W9IMS: Last special event station of 2018

Amateur radio station W9IMS will conclude its special event season during the coming week by commemorating the Brickyard 400 NASCAR race at the Indianapolis Motor Speedway. The W9IMS crew will be working other amateurs around the world, but SWLs are welcome to tune in and qualify for the same QSL cards and certificate that are available to hams.

For those who logged the station during the IndyCar Grand Prix and the Indianapolis 500, this is your chance to complete the clean sweep and earn the colorful 2018 certificate. Even if you missed one or both of the previous races, you’re still eligible for a Brickyard 400 QSL card, which is redesigned every year.

A previous SWLing post highlighted the 2018 W9IMS events.

Operating SSB on 20 and 40 meters (as close as possible to 7.245 and 14.245 MHz), W9IMS will take to the airwaves at various times between 0400 UTC Monday, Sept. 3, and 0400 Monday, Sept. 9. One of the best times to look for the station is during the evening from 2200 to 0200 (6 to 10 p.m. Indianapolis time). W9IMS also has a digital presence, periodically transmitting in FT8 mode.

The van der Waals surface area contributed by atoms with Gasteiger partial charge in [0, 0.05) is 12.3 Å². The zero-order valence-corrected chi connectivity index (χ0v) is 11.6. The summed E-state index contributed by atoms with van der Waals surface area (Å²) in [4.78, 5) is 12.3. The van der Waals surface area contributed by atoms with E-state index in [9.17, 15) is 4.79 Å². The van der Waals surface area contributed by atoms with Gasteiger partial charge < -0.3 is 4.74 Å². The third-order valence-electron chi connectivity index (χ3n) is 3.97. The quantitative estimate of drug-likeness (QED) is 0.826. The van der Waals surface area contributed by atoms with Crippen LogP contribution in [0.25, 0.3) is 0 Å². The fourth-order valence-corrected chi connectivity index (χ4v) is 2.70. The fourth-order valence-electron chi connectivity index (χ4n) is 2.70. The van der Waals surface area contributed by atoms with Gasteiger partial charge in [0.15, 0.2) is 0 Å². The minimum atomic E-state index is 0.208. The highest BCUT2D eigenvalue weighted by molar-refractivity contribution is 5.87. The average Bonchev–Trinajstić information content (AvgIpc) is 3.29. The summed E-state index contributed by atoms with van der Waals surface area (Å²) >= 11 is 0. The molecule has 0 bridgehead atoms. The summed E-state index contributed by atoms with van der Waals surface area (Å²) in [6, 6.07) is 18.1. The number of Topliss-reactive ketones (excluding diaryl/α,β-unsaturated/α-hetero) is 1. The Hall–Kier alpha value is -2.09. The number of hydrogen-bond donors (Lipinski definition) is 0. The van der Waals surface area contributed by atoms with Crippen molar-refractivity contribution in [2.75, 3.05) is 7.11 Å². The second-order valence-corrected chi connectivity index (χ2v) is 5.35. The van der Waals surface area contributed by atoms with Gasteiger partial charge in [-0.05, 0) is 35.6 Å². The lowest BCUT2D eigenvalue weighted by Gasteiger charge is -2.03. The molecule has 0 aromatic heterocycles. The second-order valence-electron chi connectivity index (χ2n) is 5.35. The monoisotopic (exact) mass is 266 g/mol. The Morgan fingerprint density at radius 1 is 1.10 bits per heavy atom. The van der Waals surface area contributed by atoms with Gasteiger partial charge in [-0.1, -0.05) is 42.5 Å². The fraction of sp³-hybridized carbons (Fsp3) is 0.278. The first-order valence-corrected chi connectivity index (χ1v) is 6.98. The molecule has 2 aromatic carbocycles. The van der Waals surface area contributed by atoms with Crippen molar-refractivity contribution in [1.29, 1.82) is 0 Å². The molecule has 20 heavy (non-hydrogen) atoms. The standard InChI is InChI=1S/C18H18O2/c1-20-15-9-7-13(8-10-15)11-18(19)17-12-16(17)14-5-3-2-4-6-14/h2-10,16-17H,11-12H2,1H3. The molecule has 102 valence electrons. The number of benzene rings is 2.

To find out if we’re on the air at any given time, go to DX Summit – http://dxsummit.fi/#/ – and type “W9IMS” in the search box. For more information about W9IMS and the Brickyard special event, including scheduled operators, go to www.w9ims.org. Just remember that ops can get on the air at any time between now and Sunday night!

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Dan spots a rare Squires-Sanders SS-1R receiver on eBay

Many thanks to SWLing Post contributor, Dan Robinson, who writes:

This is only the second Squires-Sanders rig that has appeared on the used market in decades, though it’s the amateur receiver.

The SS-IBS, the receiver pictured in a 1970s Communications Handbook in the shack of Richard Wood, the well-known SWL and linguist, is even rarer:

Click here to view on eBay.